Update [2009-4-28 14:37:18 by Jonathan Singer]: On follow up, Specter indicates how this seniority issue plays out, specifically in terms of subcommittee chairmanships -- though from the grin on his face you have to get the sense that he is not coming to the Democratic caucus without the possibility of retaining some power.

Update [2009-4-28 14:43:50 by Todd Beeton]:Specter: "I'd be ahead of Senator Harkin." Implying that he would take over the chairmanship of the Health Sub-committee of Appropriations. Bullshit.

Update [2009-4-28 14:37:18 by Jonathan Singer]: Specter indicates that he remains opposed to the Employee Free Choice Act, which he calls a bad bill, as well as the nomination of Dawn Johnsen. Interesting...

There's more...

PA-Sen: Arlen Specter to Become a Democrat?

(Proudly cross-posted at C4O Democrats)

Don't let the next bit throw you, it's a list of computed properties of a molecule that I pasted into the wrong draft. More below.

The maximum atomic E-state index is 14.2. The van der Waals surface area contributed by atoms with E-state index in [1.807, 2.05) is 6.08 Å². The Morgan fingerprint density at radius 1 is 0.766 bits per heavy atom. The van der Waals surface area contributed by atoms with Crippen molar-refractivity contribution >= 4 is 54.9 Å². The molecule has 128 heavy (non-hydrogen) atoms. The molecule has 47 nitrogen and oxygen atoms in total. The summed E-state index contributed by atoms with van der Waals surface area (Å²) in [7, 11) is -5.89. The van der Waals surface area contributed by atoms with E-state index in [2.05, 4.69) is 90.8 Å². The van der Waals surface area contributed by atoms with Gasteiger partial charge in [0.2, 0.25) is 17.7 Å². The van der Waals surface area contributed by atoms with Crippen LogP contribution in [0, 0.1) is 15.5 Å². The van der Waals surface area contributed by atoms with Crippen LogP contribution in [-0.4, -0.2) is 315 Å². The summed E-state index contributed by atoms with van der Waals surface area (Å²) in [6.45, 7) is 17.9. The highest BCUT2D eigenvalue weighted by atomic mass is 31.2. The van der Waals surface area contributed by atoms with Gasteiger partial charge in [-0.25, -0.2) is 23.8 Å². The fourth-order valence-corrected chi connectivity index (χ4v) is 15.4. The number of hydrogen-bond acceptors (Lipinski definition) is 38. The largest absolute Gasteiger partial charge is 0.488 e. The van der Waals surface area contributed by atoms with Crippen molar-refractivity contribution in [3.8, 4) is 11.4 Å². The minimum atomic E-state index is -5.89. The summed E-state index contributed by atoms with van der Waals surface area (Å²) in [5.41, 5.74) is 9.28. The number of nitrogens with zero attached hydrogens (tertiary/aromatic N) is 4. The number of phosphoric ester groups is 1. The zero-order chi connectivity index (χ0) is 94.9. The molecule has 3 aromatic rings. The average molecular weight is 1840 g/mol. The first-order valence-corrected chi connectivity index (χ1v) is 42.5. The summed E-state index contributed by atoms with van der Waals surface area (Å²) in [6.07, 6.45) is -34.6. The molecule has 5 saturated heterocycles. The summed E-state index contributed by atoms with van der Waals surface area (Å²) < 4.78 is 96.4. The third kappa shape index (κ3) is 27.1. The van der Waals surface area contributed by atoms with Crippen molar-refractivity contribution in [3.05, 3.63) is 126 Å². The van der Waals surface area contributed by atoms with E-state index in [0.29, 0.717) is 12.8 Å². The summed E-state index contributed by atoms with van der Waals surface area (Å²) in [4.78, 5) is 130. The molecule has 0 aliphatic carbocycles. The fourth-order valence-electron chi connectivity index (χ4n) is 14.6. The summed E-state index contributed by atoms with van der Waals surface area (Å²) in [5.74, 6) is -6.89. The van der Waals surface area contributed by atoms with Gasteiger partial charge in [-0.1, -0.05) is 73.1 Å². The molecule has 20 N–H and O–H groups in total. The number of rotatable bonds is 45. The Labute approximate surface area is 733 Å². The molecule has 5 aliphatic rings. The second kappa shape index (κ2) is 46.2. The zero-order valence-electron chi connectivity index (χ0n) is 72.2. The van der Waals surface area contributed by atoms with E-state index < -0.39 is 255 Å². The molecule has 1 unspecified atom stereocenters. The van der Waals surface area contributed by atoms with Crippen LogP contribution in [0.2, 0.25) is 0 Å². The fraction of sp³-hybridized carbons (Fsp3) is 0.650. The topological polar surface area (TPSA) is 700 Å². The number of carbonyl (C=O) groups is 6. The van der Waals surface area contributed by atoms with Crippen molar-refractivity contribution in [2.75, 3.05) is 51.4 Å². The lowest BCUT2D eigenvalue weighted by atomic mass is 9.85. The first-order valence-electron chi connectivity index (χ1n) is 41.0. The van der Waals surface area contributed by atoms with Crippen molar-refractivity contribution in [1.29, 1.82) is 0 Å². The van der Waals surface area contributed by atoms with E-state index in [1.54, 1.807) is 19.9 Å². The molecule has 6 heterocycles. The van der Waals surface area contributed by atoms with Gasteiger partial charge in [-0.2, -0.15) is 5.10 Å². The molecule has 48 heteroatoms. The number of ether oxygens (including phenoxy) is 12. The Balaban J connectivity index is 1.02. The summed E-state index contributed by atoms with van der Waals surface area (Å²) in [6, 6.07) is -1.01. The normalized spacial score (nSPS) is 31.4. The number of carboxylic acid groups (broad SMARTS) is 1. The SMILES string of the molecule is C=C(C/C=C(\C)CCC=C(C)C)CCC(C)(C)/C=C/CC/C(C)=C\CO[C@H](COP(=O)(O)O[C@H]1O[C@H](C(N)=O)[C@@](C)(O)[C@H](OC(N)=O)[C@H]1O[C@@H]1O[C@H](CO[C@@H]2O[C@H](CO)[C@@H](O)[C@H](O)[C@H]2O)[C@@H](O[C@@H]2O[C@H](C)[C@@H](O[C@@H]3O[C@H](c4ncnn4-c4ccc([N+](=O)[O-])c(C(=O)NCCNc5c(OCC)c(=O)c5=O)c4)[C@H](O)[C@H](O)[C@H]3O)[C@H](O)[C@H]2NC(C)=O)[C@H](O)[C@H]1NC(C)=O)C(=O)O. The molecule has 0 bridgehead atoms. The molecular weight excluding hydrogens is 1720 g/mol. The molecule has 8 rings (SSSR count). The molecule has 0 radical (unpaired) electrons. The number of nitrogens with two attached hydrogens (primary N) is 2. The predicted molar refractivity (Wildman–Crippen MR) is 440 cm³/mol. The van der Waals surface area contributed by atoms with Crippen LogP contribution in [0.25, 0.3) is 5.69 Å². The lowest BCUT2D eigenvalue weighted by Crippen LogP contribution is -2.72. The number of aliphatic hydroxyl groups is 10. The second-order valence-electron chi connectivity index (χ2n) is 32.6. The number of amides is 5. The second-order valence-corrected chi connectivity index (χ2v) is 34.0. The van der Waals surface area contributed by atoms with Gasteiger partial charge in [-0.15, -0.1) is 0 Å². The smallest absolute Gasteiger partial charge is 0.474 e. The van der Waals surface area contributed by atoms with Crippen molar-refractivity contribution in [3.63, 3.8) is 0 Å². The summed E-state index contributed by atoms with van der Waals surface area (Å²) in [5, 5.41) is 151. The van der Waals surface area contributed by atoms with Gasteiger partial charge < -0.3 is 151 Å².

I guess so.

Pennsylvania Sen. Arlen Specter will switch his party affiliation from Republican to Democrat and announced today that he will run in 2010 as a Democrat, according to a statement he released this morning.

Specter's decision would give Democrats a 60 seat filibuster proof majority in the Senate assuming Democrat Al Franken is eventually sworn in as the next senator from Minnesota. (Former senator Norm Coleman is appealing Franken's victory in the state Supreme Court.)

"I have decided to run for re-election in 2010 in the Democratic primary," said Specter in a statement. "I am ready, willing and anxious to take on all comers and have my candidacy for re-election determined in a general election."

He added: "Since my election in 1980, as part of the Reagan Big Tent, the Republican Party has moved far to the right. Last year, more than 200,000 Republicans in Pennsylvania changed their registration to become Democrats. I now find my political philosophy more in line with Democrats than Republicans."